Oncology Dead Man’s party Biology of abnormal cells Cancer grading and stages Cancer statistics Chemotherapeutic agents Radiation treatments Bone Marrow and Stem Cell transplants Onco-gene therapy
Oncology Objectives • 1. Identify the different phases of cancer cell replication. • 2. Compare the features of a benign versus malignant tumor • 3. Recognize the TNM stage and grading system of cancer tumors. • 4. Discuss the role of oncogenes and suppressor genes in cancer development. • 5. Identify behaviors with corresponding primary and secondary nursing prevention for risks of cancer development • 6. Recognize the different classes of chemotherapies. • 7. Create appropriate nursing interventions for a case study of a patient with cancer.
Oncology Objectives • 8. Identify appropriate testing for cancer patients. • 9. Recognize signs and symptoms of chemotherapy side effects. • 10. Recognize signs and symptoms of radiation therapy. • 11. Prioritize nursing interventions for a patient with neutropenia. • 12. Prioritize nursing interventions for a patient with thrombocytopenia. • 13. Prioritize nursing interventions for a patient receiving bone marrow or stem cell transplant.
Oncology Objectives • 14. List 4 risk factors for the development of leukemia. • 15.Compare Leukemia and Lymphoma pathophysiology, etiology and clinical manifestations.
Cellular Review • Evolve 3D Cellular Differentiation on web site
Oncology • Biology of abnormal cancer cells • They have continuous or inappropriate, usually faster growth or larger growth patterns • They have no specific morphology and often do not resemble their parent cells = anaplastic • They do not respond to signals for apoptosis = programmed cell death
Oncology • Biology of abnormal cancer cells • Have a large nuclear – cytoplasmic ratio; the nucleus may occupy most of the cell area • They lose some or all of their normal cell functions • They do not make fibronectin, and thus cannot connect easily and break off easily
Oncology • Biology of abnormal cancer cells • They are able to migrate throughout the body = metastasis • They invade other tissues and types of cells. • They are not controlled by contact • They have more or less chromosomes than the parent cells = aneuploid or a mutation of the genes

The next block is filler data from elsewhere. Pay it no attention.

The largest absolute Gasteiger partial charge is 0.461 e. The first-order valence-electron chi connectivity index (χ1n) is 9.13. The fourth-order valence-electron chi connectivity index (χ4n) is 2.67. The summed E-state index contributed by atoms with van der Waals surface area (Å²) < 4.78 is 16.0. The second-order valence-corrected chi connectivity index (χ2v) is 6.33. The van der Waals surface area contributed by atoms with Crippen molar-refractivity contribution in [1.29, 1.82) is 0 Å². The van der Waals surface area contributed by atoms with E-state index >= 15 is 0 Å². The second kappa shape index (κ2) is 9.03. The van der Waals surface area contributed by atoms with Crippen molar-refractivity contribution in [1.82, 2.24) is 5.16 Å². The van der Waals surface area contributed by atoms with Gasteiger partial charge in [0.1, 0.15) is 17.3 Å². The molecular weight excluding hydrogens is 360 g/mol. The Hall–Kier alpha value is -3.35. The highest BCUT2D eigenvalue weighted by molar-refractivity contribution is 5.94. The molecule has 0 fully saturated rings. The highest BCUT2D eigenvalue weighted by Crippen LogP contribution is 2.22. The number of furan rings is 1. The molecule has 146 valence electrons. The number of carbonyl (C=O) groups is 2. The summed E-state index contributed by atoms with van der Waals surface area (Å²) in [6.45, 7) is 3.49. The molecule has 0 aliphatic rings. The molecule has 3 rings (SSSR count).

Oncology • Cancer development • Initiation – there are many theories as to when the genes in the cells are damaged, maybe in utero, from physical or chemical exposure, latent oncogenes, viruses, or a lack of suppressor genes from our parents, and at this point the cell is not dividing.
Oncology • Skin cells
Oncology • Cancer development • Promotion - the stage when the abnormal cell starts to divide, may be stimulated by environmental changes, hormones, drugs, or irritants
Oncology • Cancer development • Progression – the phase when the abnormal cells have continued to grow into a Primary tumor, may produce angiogenesis factors which supply blood and vascular nourishment to the tumor. The tumor may have subcolonies of cells with different genes and features
Oncology • Cancer development • Metastasis the movement of cancer cells into other organs of the body, thus creating new tumor sites.
Oncology • Cancer grading and staging • Cancer is graded upon the resemblance to normal cells = G (The higher the number, the worse the grade of cancer) i.e. G1, G2, G3, G4 • Staging is based upon • the presence of a primary tumor = T • involvement in lymph nodes = N • and appearance of metastasis = M • Numbers of the stage range from x = none to 3 or 4 for each letter
Oncology • Is this a high grade or low grade cancer? • Case study Julie has a breast lump in her right breast, and has also found one in her right armpit. Biopsy and lumpectomy were performed. The tumor was graded G3, T2, N2, M1.
Is this a high grade or low grade cancer? • High • Low
Oncology • Julie opted to have a lymphectomy of her right arm lymph nodes, and started radiation treatment right away. Her doctor also suggested that she start Adriamycin IV chemotherapy to get any cells that the radiation might miss.